Internationally Recognized UH Professor Releases Collaboration on Peace

Majid Tehranian's publications look at world civilizations and peace and war in the Middle East

University of Hawaiʻi at Mānoa
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Posted: Apr 1, 2003

Majid Tehranian, professor in the School of Communications at the University of Hawaiʻi at Mānoa, has co-edited and released a publication entitled "Dialogue of Civilizations: A New Peace Agenda For A New Millennium."

The publication has been a work in progress since 1996, and responds to the United Nations declaration of the year 2001 as the "Year of Dialogue Among Civilizations." In the book, 19 peace scholars from seven civilizations including indigenous, Hindu, Buddhist, Confucian, Judaic, Christian, Islamic, and Secular Humanist are engaged in a policy dialogue.

The book focuses on the scientific and religious perspectives on civilization, and also deals with the peace and policy agendas facing the 21st century, including problems of war and peace, participatory development, human rights, economy, full employment, education, and multiculturalism.

In addition to "A Dialogue of Civilizations," Tehranian has just released another book entitled "Bridging a Gulf: Peace building in West Asia," which is a collaboration with the first and provides perspectives on thoughtful alternatives to war in the Middle East. Written by 16 senior diplomats and scholars from the United States, Russia and the Middle Eastern region, the volume emerged from a project sponsored by the Toda Institute for Global Peace and Policy Research, of which Tehranian is director, and its collaborators.

"We‘ve been working on these books for a long time and both deal with world problems at different levels. The first is a philosophical version and the second deals with burning issues of peace and security. They compliment one another with authors from all over the world who come from the same perspective, that war and violence do not solve problems" said Tehranian.

Tehranian received his bachelor‘s degree from Dartmouth College and his master‘s and doctoral degrees from Harvard University. He has taught at Harvard, Oxford University, Tufts University, University of Southern California, and Tehran University, with his teaching and research focused on the international political economy of culture, communication, development, democracy and peace. He also specializes in Middle Eastern and Asia Pacific affairs.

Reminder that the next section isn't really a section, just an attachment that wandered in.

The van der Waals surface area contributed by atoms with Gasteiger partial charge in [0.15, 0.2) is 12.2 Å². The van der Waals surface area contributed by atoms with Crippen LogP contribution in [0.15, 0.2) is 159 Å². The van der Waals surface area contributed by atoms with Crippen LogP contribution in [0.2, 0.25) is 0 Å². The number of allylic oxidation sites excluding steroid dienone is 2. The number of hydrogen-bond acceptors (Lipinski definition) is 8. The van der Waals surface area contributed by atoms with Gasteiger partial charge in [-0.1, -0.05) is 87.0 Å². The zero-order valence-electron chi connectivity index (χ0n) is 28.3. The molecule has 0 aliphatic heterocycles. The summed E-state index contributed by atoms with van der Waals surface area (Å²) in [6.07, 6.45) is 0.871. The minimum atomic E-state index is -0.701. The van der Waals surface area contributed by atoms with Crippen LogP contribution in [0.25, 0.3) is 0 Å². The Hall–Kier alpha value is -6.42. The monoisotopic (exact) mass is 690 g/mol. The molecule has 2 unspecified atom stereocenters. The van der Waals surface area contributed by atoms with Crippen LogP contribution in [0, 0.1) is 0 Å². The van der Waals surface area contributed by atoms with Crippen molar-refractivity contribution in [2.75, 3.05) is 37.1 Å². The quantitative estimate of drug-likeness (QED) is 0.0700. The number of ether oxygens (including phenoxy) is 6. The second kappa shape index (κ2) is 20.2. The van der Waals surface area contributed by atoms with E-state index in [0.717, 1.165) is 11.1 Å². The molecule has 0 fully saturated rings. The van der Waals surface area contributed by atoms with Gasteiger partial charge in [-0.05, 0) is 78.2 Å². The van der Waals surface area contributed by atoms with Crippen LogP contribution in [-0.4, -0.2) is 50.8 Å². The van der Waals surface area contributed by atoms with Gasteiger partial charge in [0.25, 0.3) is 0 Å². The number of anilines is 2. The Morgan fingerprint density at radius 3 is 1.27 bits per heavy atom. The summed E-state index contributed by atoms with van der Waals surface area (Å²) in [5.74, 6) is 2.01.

He currently edits "Peace & Policy," and the Toda Institute book series. He has authored more than 10 books and 100 articles that have appeared in a variety of scholarly journals. His works have also been translated into French, Spanish, German, Norwegian, Finnish, Polish, Slovenian, Korean, Japanese, Bahasa Malay, Arabic, and Persian.

Teaching at UH since 1981, Tehranian has served as chairman of the Department of Communication and a founding member and director of the Spark M. Matsunaga Institute for Peace. He has twice received the UH and East-West Center Collaborative Research Grant, the Hawaiʻi Interactive Television System‘s Curriculum Development Grant, a Presidential Citation for Meritorious Teaching, and the Fujio Matsuda Scholar Grant.

Tehranian is an internationally recognized scholar, who has been featured in Who‘s Who in the World, Who‘s Who in America, and Who‘s Who in Communications and the Media. He is the recipient of Soka University‘s Award of Highest Honor and Honorary Doctorate, a U.S. Institute of Peace research grant, and the Distinguished Service Award of the Association for Education in Journalism and Mass Communication.

"Bridging a Gulf: Peace Building in West Asia," was co-edited by David W. Chappel, a former UH professor and graduate chair in the Department of Religion. Other contributors include Haunani-Kay Trask, professor with the Kamakakūokalani Center for Hawaiian Studies, who wrote a chapter on "Indigenizing Human Rights," and Tu Wei-ming, former director of the East-West Center, who wrote a chapter on "Confucianism And Civilization."